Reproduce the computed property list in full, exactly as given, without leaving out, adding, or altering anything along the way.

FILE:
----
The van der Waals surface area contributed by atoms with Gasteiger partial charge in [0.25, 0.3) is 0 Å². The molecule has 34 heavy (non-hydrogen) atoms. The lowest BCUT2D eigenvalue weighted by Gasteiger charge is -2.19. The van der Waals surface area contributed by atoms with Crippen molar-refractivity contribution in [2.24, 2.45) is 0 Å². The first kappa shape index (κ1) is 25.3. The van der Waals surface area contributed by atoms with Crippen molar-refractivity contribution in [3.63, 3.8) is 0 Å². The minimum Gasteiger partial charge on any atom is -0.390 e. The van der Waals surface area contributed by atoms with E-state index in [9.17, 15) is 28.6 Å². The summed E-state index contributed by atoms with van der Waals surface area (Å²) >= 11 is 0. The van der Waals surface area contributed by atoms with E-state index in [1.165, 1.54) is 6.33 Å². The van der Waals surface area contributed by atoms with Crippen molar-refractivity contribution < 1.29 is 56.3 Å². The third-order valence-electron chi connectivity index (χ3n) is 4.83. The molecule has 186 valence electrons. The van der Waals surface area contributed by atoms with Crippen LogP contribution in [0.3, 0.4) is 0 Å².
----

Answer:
The van der Waals surface area contributed by atoms with Gasteiger partial charge in [0.25, 0.3) is 0 Å². The molecule has 34 heavy (non-hydrogen) atoms. The lowest BCUT2D eigenvalue weighted by Gasteiger charge is -2.19. The van der Waals surface area contributed by atoms with Crippen molar-refractivity contribution in [2.24, 2.45) is 0 Å². The first kappa shape index (κ1) is 25.3. The van der Waals surface area contributed by atoms with Crippen molar-refractivity contribution in [3.63, 3.8) is 0 Å². The minimum Gasteiger partial charge on any atom is -0.390 e. The van der Waals surface area contributed by atoms with E-state index in [9.17, 15) is 28.6 Å². The summed E-state index contributed by atoms with van der Waals surface area (Å²) >= 11 is 0. The van der Waals surface area contributed by atoms with E-state index in [1.165, 1.54) is 6.33 Å². The van der Waals surface area contributed by atoms with Crippen molar-refractivity contribution < 1.29 is 56.3 Å². The third-order valence-electron chi connectivity index (χ3n) is 4.83. The molecule has 186 valence electrons. The van der Waals surface area contributed by atoms with Crippen LogP contribution in [0.3, 0.4) is 0 Å².